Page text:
We awoke reasonably early in order to explore this new country and city but first up was breakfast. You had to go up the stairs to their ‘dining room’, which followed the ‘rough around the edges decor’ of the rest of the hotel. I had noodle soup once again and again it was both really nice and filling, an excellent way to start the day. Once filled up we went downstairs where we spoke to the manageress who then rung us a taxi, one of the few firms who could be trusted to not rip us off too extortionately.
The first site we wanted to visit was to be Ho Chi Minh’s mausoleum. Like a lot of communist places – the buildings, statues and the like – the mausoleum is somewhat austere and foreboding. On this occasion though, the outer decor actually well matched the interior of the mausoleum. Ho Chi Minh still lays in state in the building wearing a suit, laying in a glass case and Liz seeing this was quite taken aback by the body which actually looks quite yellowy in hue and the skin has quite a waxy look to it. When you are there the ceremonial guard makes sure that those standing in line are respectful both in how they are dressed and act as well. In the gardens you can also see the Presidential Palace which is a large yellow building with shutters but you cannot visit this building. Then we went to Ho Chi Minh’s actual house, compared to the other buildings was quite small and understated, though as it is made of wood is very much in keeping with nature and the surroundings of the garden and the ponds. In front of his small wooden house there is One Pillar Pagoda which again is made in dark wood and contains a small shrine. As with everything in the complex, the Vietnamese actually make a pilgrimage to the buildings and the queues to see everything are extensive and usually well mannered. Of all the buildings though, probably as we are Westerners, the strangest one we visited was the Ho Chi Minh Museum.
This is full of communist iconography – statues, paintings even photographs – and as such, some of it is a bit difficult to understand especially through Western eyes as it seems so at odds with anything we could relate to. Also, the museum is all about Ho Chi Minh and his life but as the viewpoint is quite biased it is really difficult to get under the skin of the man and that is a shame as there is no doubt whatsoever that he is loved by the entire country.
Once we had been round everything we then stopped at the cafe outside for a bite to eat. I ordered more noodle soup as the stuff is almost addictive. Once we had eaten we took another taxi and we were soon back at Hoan Kiem Lake and Temple which was not a million miles from our hotel. The lake is really nice and picturesque in the middle of the city surrounded by the millions of speeding mopeds that is the common form of transport in the city. The temple is on a small island in the lake which can be reached by a little bridge. The temple is once again all dark wood and often with all such temples and shrines has incense sticks both outside and in. The place seems quite surreal in the midst of such hustle and bustle but it is a veritable oasis.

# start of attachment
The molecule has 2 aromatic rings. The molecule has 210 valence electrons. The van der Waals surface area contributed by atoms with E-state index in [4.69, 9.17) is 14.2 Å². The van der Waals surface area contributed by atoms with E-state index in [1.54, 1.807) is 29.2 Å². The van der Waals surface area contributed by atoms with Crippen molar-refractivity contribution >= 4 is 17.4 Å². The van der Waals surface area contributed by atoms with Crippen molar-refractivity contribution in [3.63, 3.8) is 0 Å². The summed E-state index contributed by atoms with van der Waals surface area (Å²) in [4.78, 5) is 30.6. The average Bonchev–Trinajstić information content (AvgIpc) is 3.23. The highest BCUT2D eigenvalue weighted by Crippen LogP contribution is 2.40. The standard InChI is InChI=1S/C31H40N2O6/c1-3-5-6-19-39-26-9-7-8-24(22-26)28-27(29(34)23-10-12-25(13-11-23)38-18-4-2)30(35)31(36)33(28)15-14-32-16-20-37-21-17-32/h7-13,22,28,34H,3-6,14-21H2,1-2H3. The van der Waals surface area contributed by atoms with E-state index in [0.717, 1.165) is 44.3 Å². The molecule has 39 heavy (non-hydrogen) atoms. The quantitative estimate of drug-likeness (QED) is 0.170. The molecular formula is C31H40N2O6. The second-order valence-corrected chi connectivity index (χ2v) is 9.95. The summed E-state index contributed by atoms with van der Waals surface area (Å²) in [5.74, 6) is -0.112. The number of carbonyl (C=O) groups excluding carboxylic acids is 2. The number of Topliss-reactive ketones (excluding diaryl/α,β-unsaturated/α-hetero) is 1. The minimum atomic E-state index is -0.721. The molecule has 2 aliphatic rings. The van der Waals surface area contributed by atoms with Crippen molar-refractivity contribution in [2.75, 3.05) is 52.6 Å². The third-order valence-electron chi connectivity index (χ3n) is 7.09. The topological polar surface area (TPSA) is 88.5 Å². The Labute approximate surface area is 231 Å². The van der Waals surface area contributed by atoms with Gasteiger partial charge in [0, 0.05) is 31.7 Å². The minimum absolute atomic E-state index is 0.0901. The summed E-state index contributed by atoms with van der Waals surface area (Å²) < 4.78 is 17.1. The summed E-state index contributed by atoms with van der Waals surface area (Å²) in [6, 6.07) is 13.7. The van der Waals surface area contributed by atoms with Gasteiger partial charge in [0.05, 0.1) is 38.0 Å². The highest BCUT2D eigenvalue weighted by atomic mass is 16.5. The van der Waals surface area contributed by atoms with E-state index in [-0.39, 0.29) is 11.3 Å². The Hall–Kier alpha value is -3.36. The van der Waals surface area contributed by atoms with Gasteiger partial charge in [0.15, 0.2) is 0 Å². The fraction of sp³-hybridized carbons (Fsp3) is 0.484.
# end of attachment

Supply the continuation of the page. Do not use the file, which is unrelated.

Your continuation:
After the day’s events we decided we deserved a drink or two so after the trip to the lake we then took a walk round the area of the hotel and found ourselves a little place to drink. At the little bar we got chatting to an Australian couple – Clint and Tess – who had been in Vietnam for a while and visited a place called Sapa which they highly recommended. So we took these thoughts on board. After the drinks we went back to our room for a bit of a sleep to ready ourselves for the night time.
At night we went to the Water Puppet Theatre which was also in the same locale as the hotel so just a short walk. The show was thoroughly entertaining though quite different to anything we had ever seen before. There is a stage, as usual in front of the assembled audience and the orchestra was to the left of this, then the water pool was in front of the staging area. This is where the action takes place, many of the stories are based in the sea or sometimes flooded rice fields and dragons often play a part but this works for me.
Each story is told to music and singing and the puppets swing back and forth to it and it is all really quite quaint if the melodies used are just a little bit piercing in places. After the show we met up with Clint and Tess again to eat with but it was a bit difficult as no-one had any idea of where to eat so we ended up somewhere which was not very good or very fulfilling either so although the night had been a bit of a damp squib, all in all been a very good day in our latest country and we have great hopes for the rest of our stay. If we can now just get a hang of crossing the roads and the like.